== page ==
• Underestimating the depth of the recession. It's true that some people predicted the recession would be incredibly dire. But a lot of people did in fact look at the unemployment numbers and the size of the stimulus and think that the Obama Administration's projections were at least reasonable. The problem is that our economic elite have not yet adjusted to the new reality of recessions wherein recovery in job growth remains incredibly slow even as GDP and profits return to positive territory.
There are certainly other possibilities. Why do you think the Republicans chose the road they did?

    Monday, September 6, 2010

    Labor And Greens Win Down Under

    The Labor-Green coalition got the support of the two true independents, so they win! Climate change denialist / homophobe Tony Abbott has been shut out of power for the time being. Julia Gillard wins a fragile 76-74 majority and remains prime minister.

    The WSJ story has a major factor in the independents' decision being Labor's support for a AUS$43 billion national high-speed internet network. Given that the Australian population is 21 million people, we're talking about nearly $2000 per person, which is pretty serious money. One of my Australian colleagues down the hall pointed out that the independents came from rural districts with bad internet access, so this was a big deal for them.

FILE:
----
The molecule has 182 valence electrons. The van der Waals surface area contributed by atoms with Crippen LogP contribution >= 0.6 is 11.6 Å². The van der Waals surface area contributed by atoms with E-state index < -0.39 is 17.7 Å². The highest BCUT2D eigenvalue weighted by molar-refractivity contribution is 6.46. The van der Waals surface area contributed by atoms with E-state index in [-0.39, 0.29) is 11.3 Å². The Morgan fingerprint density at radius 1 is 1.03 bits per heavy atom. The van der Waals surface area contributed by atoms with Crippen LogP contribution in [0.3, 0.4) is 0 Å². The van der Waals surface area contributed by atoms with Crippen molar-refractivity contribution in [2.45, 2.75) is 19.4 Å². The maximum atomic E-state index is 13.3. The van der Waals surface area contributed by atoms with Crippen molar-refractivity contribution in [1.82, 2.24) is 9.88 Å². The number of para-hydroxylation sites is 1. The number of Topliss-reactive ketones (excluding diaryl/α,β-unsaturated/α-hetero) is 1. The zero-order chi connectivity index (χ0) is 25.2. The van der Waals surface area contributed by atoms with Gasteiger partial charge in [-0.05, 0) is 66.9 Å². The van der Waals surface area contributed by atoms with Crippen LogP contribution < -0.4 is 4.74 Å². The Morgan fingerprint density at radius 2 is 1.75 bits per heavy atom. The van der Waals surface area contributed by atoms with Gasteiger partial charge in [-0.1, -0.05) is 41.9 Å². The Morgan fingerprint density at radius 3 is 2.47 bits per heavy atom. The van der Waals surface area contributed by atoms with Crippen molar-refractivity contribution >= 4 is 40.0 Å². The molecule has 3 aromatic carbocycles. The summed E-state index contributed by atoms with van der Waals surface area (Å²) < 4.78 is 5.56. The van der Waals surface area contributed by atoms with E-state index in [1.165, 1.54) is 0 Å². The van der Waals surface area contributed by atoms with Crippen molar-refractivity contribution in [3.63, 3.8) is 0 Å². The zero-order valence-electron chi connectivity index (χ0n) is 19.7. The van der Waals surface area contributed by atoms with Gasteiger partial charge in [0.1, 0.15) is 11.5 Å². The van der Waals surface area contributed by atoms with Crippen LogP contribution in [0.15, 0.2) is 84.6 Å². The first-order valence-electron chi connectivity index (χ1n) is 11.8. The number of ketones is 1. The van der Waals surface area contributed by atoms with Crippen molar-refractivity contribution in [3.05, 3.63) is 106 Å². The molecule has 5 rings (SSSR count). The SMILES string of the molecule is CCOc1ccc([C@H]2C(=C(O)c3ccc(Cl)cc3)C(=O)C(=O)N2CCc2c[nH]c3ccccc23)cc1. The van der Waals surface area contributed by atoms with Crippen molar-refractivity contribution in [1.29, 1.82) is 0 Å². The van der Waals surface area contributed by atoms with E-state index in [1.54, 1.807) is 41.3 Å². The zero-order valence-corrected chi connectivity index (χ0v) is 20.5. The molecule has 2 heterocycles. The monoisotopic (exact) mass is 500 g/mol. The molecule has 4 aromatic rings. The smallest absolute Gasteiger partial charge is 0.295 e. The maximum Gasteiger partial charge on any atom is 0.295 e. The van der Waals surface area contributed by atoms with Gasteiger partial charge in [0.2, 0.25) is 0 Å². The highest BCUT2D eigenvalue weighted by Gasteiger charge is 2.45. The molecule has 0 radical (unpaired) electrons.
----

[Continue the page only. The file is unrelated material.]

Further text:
He also said that this was the best possible outcome on internet censorship grounds. Labor wanted some internet censorship measures that the Liberal Party didn't want (apparently it's an issue of the Liberal Party being in the pocket of ISPs, who are on the right side of this for purely self-interested reasons). Apparently it's less likely that these censorship measures will go through now with the current state of coalition politics.

    On another note, I take Australia to have retained the best-looking head of state in the world. Obviously I'm not the best evaluator of male politician attractiveness, so female readers are invited to offer their thoughts on that score.

    Sunday, September 5, 2010

    Optimal Strategy

    Not knowing much about the business, I'm inclined to doubt the claims by minor Google competitors that Google is knocking down their search rankings in an anticompetitive fashion. However, starting a big splashy news story that causes you to be linked more often probably has search engine optimization benefits, so it may be a smart play in any case.

    Good News For Southeast Asian Primates